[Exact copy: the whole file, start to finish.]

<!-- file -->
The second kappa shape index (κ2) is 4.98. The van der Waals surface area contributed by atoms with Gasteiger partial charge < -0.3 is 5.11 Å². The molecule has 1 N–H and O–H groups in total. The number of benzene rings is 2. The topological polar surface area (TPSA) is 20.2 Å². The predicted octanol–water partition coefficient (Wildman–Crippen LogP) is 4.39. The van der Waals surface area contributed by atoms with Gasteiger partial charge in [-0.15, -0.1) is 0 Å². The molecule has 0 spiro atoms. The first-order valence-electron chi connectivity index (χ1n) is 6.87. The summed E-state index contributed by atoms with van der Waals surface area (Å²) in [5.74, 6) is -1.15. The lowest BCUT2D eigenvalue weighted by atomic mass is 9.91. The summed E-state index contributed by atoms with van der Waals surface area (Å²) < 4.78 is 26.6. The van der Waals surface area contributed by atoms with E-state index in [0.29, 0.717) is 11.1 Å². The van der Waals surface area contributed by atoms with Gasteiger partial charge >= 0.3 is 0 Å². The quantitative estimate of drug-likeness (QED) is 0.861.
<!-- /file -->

The second kappa shape index (κ2) is 4.98. The van der Waals surface area contributed by atoms with Gasteiger partial charge < -0.3 is 5.11 Å². The molecule has 1 N–H and O–H groups in total. The number of benzene rings is 2. The topological polar surface area (TPSA) is 20.2 Å². The predicted octanol–water partition coefficient (Wildman–Crippen LogP) is 4.39. The van der Waals surface area contributed by atoms with Gasteiger partial charge in [-0.15, -0.1) is 0 Å². The molecule has 0 spiro atoms. The first-order valence-electron chi connectivity index (χ1n) is 6.87. The summed E-state index contributed by atoms with van der Waals surface area (Å²) in [5.74, 6) is -1.15. The lowest BCUT2D eigenvalue weighted by atomic mass is 9.91. The summed E-state index contributed by atoms with van der Waals surface area (Å²) < 4.78 is 26.6. The van der Waals surface area contributed by atoms with E-state index in [0.29, 0.717) is 11.1 Å². The van der Waals surface area contributed by atoms with Gasteiger partial charge >= 0.3 is 0 Å². The quantitative estimate of drug-likeness (QED) is 0.861.